There are numerous rules specifically dealing with the GST treatment of gambling in New Zealand.

Whether it’s a raffle, lottery (including Lotto), TAB betting, casino, pokie machine or some other game of chance there will be rules about when GST has to be accounted for by the operator and how to calculate the GST amount to be paid to the Inland Revenue Department (“IRD”).

Take the example of a GST registered charity which is organising a raffle to be drawn later in the year. Let’s assume the following:

– Raffle tickets are $10 each and the charity sells 10,000 tickets.
– Total cash prizes to be paid are $46,000.
– The raffle goes on sale in July 2010 and is drawn on 30 September 2010.

Total proceeds from ticket sales are $100,000. GST is calculated on net proceeds after deducting cash prizes. In this case the net proceeds are $54,000 ($100,000 – $46,000).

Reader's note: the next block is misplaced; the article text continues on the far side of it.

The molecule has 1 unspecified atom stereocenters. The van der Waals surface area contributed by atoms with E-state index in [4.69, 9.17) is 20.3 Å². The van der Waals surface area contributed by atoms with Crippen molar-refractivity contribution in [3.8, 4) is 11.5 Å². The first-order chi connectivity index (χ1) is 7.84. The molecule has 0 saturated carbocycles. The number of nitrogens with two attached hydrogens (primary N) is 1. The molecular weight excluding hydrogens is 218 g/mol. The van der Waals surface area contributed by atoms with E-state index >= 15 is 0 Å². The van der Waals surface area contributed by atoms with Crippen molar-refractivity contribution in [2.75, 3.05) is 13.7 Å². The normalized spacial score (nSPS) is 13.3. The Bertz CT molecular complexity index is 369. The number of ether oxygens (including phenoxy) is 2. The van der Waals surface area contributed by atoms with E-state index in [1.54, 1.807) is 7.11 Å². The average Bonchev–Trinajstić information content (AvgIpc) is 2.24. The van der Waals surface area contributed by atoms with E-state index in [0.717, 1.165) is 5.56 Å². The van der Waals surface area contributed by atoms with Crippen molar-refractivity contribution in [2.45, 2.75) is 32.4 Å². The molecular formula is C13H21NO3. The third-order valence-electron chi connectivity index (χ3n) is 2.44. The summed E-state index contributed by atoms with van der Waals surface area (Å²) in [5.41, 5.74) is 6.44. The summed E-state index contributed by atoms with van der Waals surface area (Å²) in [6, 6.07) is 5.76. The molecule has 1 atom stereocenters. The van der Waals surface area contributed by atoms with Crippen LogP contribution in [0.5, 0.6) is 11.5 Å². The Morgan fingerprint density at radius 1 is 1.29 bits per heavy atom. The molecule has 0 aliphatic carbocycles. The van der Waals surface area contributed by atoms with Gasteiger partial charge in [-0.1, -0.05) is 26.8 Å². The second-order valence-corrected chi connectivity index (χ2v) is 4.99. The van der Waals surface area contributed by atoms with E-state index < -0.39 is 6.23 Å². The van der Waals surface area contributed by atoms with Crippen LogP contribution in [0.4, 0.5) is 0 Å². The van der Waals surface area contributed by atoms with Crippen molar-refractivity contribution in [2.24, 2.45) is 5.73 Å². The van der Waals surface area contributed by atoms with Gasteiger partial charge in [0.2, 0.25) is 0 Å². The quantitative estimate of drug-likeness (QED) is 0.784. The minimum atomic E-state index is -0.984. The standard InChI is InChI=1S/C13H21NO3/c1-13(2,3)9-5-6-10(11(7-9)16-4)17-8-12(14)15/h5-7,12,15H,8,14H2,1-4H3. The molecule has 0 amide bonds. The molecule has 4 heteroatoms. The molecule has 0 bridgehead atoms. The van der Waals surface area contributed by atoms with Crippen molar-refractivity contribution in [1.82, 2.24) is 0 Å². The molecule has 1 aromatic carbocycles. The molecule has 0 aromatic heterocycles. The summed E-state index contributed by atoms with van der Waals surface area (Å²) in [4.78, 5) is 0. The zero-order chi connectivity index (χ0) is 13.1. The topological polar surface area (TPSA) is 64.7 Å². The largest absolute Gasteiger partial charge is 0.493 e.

The GST payable to the IRD is calculated on the date when the raffle is drawn, 30 September. On 30 September 2010 the GST rate will be 12.5% which means the amount the charity has to pay to the IRD is 1/9th of $54,000 = $6,000.

Now, what happens if instead of being drawn on 30 September the raffle is drawn on 1 October 2010?

The charity loses $1,043 of its profit because the GST rate on 1 October will be 15% not 12.5%.

Instead of taking 1/9th of $54,000 as its GST liability the charity has to multiply the net proceeds by 3/23 (the new “tax fraction” under the 15% rate) to work out how much it owes the IRD. That comes to $7,043.48, an extra $1,043.48!

This applies even though the tickets were sold before 1 October because of the special rules for gambling in the GST legislation.

Just another potential GST trap for the unwary.

Choose those draw dates carefully!


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